Stars: 5 out of 5
Pros: Great plot and charming characters...
Cons: ...who can be a bit two dimensional at times.
The Bottom Line:
Trip to scenic
Interrupted by murder
What a place to die
An Evanly Good Debut
You know, I almost didn't read this book. Even though it came highly recommended by a friend who knew my tastes, I didn't want to start a new series right then. But I gave in and bought Evans Above, the first in the series. And I never looked back.
Constable Evan Evans is enjoying his quiet job in the small Welsh
village of Llanfair
at the base of . The only things
that occupy his time are avoiding attempts to set him up with eligible women
like Betsy the barmaid and answering the occasional call from Mrs. Powell-Jones
about trespassers in her garden. Mount
But one day, two bodies are found on
Both look like hiking accidents, but Evan is convinced that something strange
is going on. Poking around, he finds a connection between the two men. But why
were they lured to their death? Is there really a mad man on the loose on his
beloved mountains? Mount Snowden
So what is it about this book I found so appealing? Let's start with the characters. They are absolutely charming. We spend plenty of time in the village and these characters are delightful. There's loud mouthed Evans the Meat (the butcher) who gets offended easily. And we can't leave out Evans the Post who reads the mail before he delivers it. Our hero, Evans the Law as he's called in the village, is smart and capable without being overbearing. He's extremely shy around women and watching him dodge Betsy's advances and his landlady's attempts to set him up are funny as well. Some of these characters can be slightly two dimensional at times, but I enjoyed them so much it really didn't matter.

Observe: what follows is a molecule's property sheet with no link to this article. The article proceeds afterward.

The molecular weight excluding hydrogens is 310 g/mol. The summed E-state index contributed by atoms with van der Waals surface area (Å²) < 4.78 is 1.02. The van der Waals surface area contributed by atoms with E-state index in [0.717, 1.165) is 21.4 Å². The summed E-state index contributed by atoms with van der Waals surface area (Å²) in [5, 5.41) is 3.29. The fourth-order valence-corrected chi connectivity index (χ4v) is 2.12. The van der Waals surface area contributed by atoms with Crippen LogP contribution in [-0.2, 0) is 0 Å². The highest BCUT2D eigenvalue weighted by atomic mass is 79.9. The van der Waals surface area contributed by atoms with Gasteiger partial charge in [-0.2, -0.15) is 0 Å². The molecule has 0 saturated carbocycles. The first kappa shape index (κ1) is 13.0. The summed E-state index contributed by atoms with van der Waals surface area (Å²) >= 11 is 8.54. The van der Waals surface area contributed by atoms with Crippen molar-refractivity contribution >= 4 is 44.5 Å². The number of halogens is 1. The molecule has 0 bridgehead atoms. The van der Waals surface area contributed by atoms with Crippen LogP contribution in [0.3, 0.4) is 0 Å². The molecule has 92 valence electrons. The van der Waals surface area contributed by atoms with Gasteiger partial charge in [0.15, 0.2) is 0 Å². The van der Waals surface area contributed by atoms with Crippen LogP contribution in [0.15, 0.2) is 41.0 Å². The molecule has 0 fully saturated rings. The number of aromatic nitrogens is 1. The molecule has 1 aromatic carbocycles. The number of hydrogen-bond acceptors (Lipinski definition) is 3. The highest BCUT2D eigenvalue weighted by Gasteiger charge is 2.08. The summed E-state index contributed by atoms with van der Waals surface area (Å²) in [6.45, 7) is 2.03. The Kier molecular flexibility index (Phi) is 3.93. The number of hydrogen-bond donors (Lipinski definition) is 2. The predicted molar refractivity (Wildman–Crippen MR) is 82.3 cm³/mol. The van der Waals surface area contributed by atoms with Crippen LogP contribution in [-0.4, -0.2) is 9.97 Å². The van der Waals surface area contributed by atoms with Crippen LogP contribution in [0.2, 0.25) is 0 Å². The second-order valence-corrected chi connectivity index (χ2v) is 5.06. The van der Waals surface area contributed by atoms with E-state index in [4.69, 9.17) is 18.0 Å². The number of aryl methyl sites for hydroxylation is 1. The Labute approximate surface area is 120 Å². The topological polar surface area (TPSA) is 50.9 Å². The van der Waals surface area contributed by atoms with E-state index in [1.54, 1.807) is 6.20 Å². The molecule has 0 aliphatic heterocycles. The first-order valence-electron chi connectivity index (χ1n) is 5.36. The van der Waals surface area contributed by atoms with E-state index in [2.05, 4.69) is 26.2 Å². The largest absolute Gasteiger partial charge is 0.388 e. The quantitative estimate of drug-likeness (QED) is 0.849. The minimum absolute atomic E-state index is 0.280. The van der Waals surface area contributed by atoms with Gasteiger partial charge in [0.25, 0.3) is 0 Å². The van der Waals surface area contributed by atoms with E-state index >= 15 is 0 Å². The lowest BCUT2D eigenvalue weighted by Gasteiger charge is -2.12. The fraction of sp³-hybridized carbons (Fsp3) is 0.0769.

But don't go dismissing this as a poor mystery. The story starts out strong and never falters. Every few pages, there's a new morsel of information that kept me glued to the page. About half way through, I thought I knew who done it, but I turned out to be dead wrong. Yet the villain's identity made perfect sense.
The author, Rhys Bowen, had written children's books before switching to mysteries with this book. Her writing experience shows. This may be a debut, but the writing is solid, sure, and polished. There is a subtle humor to the narration that kept me smiling throughout.
Combine these three, and you'll see why I was hooked the entire time I read the book. I've since apologized to my friend for not believing her and gone on to read everything else Rhys Bowen has written.